When the project of a new library for the French city of Vitrolles got underway in 2002, this suburb of Marseilles was in dire need of revival. At the end of the 1970s, what was then a picturesque Provencal village on the outskirts of Marseilles was chosen for the development of a “Ville Nouvelle” to house an influx of workers drawn to the rapid industrial development of the area. To prevent the town to become a dormitory community, the then progressive municipal government invested in cultural institutions such as art-house cinema “Les Lumières” and a massive concert venue, the “Stadium”.
This policy swerved 180 degrees in 1995 when far-right Front National mayor Catherine Mégret took over city hall. Within months, the art-house cinema was abruptly shut down for having shown a movie touching on the AIDS crisis and the LGBT community. A community centre that was helping disenfranchised youth was forcefully walled over after it refused to shut down. Once the pride of town, the Stadium became a ruin. Mégret only lasted one 5 year term, but left Vitrolles a distraught bedroom community plagued by poor urban design, especially in its dense cluster of blighted high-rises where violence was rampant.
A key part of the ambitious urban renewal project led by the two progressive administrations that followed was reconnecting those dense social housing neighbourhoods to the city and bring amenities to their under-served inhabitants. Quartier des Pins was defined as a priority area for redevelopment in 2008 and in the following years, apartment blocks were refurbished and some were demolished to make way for a plaza and a new library. An architecture competition was held in 2011 and starting in 2014, the winning proposal by Jean-Pierre Lott was built. Designed with input from local residents, the library opened in 2016.
On the ground floor of the library, a transparent glass facade facing the plaza invites passersby to enter while the top floors are clad in a waving concrete facade that evokes a white curtain swaying in the breeze, a trademark of Lott’s recent projects.
This sense of transparency and openness carries to the interior, where spaces are arranged on a series of interconnected plateaus surrounding a high atrium. Activity rooms are playfully set in an egg-shaped orb hovering above the atrium or an an oversized cone piercing through multiple stories. Modularity drives both interior design and how library services are organized, with a focus on diversity of formats, communities and generations served.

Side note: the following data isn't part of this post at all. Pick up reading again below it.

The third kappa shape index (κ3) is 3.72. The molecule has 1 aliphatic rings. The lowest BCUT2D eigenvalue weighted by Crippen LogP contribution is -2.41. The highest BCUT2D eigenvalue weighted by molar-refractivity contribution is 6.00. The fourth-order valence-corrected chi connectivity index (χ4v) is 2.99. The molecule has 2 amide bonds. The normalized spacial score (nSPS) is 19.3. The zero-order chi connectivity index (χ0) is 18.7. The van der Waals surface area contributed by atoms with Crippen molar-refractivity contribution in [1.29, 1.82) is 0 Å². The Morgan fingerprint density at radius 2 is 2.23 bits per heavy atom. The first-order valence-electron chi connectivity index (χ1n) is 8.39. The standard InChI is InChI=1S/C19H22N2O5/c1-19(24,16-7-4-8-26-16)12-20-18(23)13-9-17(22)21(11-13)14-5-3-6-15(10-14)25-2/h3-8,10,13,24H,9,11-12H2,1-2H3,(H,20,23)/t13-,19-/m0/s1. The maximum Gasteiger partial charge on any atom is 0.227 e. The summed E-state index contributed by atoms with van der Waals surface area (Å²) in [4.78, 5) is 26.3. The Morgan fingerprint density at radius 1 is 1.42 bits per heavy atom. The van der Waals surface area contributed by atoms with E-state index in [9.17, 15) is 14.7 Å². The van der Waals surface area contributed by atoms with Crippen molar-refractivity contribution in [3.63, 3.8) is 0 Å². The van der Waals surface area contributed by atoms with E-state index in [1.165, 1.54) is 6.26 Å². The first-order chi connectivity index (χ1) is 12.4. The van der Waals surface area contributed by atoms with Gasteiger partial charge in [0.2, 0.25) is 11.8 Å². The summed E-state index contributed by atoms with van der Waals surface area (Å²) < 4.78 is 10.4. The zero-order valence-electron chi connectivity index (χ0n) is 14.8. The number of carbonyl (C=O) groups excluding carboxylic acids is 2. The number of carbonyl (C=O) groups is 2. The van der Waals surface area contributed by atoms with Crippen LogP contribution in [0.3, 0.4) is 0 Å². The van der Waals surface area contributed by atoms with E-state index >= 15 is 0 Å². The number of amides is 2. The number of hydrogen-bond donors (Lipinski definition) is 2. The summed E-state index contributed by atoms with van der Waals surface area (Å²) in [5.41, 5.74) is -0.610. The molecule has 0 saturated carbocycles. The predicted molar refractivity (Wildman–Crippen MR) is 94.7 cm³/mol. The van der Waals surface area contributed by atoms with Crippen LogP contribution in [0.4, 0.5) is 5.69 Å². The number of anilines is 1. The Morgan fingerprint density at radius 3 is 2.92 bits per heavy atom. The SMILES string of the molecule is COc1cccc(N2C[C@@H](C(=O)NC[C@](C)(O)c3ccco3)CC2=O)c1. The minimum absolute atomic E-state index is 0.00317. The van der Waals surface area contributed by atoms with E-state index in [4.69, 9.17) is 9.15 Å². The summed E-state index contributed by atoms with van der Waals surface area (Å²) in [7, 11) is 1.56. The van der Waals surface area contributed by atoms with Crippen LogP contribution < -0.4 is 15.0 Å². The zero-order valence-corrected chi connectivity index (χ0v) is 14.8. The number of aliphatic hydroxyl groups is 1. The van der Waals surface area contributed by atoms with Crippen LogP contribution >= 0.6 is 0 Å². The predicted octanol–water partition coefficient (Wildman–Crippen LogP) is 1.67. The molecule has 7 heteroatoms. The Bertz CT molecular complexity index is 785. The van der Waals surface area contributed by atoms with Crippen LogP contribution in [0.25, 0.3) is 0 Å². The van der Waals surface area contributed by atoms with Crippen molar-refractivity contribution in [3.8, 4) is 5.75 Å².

The images above date from my visit in September 2021. For a better set of photographs, see Aldo Amoretti’s gallery on Archello.
- Kuniecki, S., & Philippe, A. (2022). Médiathèque La Passerelle, Vitrolles. CFRCB, Aix-Marseille Université.
- A Vitrolles, la médiathèque signe le renouveau du centre-ville. (2017). Chroniques d‘architecture.
- La Passerelle de Jean-Pierre Lott, nouveau centre de vie pour Vitrolles. (2017). AA: L’Architecture d’Aujourd’hui, 417.
- Vitrolles (Bouches-du-Rhône). (2023). In Wikipédia. Retrieved February 5, 2023
- Vitrolles—Une médiathèque et une nouvelle centralité urbaine. (n.d.). Ministère de la Culture. DRAC Provence-Alpes-Côte d’Azur. Politique et actions culturelles. Retrieved February 5, 2023
Library detail pages are primarily a place for me to collect information I gather on the libraries I visit, and are frequently updated. None of this should be considered authoritative, I am not an architect, nor a historian. If you notice something incorrect, please let me know!